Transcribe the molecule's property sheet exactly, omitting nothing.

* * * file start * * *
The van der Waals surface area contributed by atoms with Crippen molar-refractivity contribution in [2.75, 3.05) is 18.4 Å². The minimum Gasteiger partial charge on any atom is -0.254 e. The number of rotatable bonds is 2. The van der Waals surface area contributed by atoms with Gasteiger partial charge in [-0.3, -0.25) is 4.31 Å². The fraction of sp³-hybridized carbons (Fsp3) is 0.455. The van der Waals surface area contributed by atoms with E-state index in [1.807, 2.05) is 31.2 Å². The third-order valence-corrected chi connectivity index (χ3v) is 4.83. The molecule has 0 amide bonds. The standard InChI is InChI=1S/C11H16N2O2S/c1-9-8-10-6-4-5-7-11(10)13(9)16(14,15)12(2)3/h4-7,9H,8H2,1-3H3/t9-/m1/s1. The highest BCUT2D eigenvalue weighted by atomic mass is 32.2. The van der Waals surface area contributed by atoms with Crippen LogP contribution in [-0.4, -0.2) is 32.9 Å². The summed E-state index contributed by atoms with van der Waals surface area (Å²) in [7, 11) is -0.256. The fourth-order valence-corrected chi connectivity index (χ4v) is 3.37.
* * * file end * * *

The van der Waals surface area contributed by atoms with Crippen molar-refractivity contribution in [2.75, 3.05) is 18.4 Å². The minimum Gasteiger partial charge on any atom is -0.254 e. The number of rotatable bonds is 2. The van der Waals surface area contributed by atoms with Gasteiger partial charge in [-0.3, -0.25) is 4.31 Å². The fraction of sp³-hybridized carbons (Fsp3) is 0.455. The van der Waals surface area contributed by atoms with E-state index in [1.807, 2.05) is 31.2 Å². The third-order valence-corrected chi connectivity index (χ3v) is 4.83. The molecule has 0 amide bonds. The standard InChI is InChI=1S/C11H16N2O2S/c1-9-8-10-6-4-5-7-11(10)13(9)16(14,15)12(2)3/h4-7,9H,8H2,1-3H3/t9-/m1/s1. The highest BCUT2D eigenvalue weighted by atomic mass is 32.2. The van der Waals surface area contributed by atoms with Crippen LogP contribution in [-0.4, -0.2) is 32.9 Å². The summed E-state index contributed by atoms with van der Waals surface area (Å²) in [7, 11) is -0.256. The fourth-order valence-corrected chi connectivity index (χ4v) is 3.37.